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close this bookAction Against Child Labour (ILO; 2000; 356 pages)
View the documentPreface
Open this folder and view contents1. National policies and programmes
Open this folder and view contents2. Towards improved legislation
close this folder3. Improving the knowledge base on child labour
View the documentINTRODUCTION
Open this folder and view contents3.1 CHILD LABOUR STATISTICS: METHODOLOGICAL CONSIDERATIONS
close this folder3.2 BASIC RESULTS
View the documentHousehold survey
View the documentEstablishment survey
View the documentSurvey of street children
View the documentThe time-use approach
Open this folder and view contents3.3 RECOMMENDATIONS ON CONDUCTING SURVEYS
Open this folder and view contents3.4 RECOMMENDATIONS FOR INTERVIEWING CHILDREN
View the document3.5 FURTHER RESEARCH
View the documentAppendix 3.1 List of detailed variables in child labour surveys
View the documentBibliography on child labour surveys, statistics and related matters
Open this folder and view contents4. Alternatives to child labour
Open this folder and view contents5. Strategies to address child slavery
Open this folder and view contents6. Strategies for employers and their organizations
Open this folder and view contents7. Trade unions against child labour
Open this folder and view contents8. Awareness-raising
Open this folder and view contents9. Action by community groups and NGOs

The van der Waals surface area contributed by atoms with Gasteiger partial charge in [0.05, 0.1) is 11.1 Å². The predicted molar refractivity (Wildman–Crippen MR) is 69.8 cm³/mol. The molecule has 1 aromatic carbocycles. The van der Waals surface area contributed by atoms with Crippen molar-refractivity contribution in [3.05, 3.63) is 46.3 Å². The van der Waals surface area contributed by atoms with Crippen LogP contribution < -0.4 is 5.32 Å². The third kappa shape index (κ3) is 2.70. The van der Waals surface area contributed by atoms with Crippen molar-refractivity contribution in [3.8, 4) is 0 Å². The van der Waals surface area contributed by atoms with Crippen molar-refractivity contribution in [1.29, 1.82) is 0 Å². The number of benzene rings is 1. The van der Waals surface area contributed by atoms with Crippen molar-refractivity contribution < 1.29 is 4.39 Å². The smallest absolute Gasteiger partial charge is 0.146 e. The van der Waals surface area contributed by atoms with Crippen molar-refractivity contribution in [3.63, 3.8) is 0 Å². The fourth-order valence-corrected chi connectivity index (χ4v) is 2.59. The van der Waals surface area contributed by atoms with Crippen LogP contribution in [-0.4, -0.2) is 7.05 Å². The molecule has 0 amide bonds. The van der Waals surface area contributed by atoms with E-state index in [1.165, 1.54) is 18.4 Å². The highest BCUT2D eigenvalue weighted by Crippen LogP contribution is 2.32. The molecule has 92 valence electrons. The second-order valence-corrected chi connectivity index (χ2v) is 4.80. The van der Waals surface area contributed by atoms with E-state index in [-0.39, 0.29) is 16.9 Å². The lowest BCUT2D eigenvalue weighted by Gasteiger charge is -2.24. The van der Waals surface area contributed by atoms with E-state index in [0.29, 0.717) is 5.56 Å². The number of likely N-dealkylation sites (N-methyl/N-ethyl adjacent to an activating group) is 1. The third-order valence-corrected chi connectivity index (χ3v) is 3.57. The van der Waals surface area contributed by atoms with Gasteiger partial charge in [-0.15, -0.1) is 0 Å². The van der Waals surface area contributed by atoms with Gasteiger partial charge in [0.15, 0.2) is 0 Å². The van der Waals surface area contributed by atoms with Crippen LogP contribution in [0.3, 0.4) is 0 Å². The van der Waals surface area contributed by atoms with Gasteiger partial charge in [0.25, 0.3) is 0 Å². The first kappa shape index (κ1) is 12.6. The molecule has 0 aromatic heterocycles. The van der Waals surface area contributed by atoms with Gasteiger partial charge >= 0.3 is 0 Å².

Open this folder and view contents10. Resources on child labour
View the documentOther ILO publications
View the documentBack Cover
 

Household survey

The household-based survey has been found to be the most effective means of investigating the child labour phenomenon in all its facets. It does, however, exclude homeless children who live and work on the streets, with no fixed place of usual residence. As a result the data obtained through household surveys did not include information on such children who might have been working on the streets, although the number of such youngsters would be relatively very small in most countries. Nonetheless, since such children are among those who usually encounter the worst situations, a separate survey had to be designed and tested, and is described further in this section.

In the household-based survey, the best rime to visit the sample households was found to be late afternoons or early evenings. While finding an adult respondent was relatively easy in the daytime, there was difficulty contacting the children themselves in the households during the daytime and proxy informants tended to be unreliable, especially concerning certain questions or variables.

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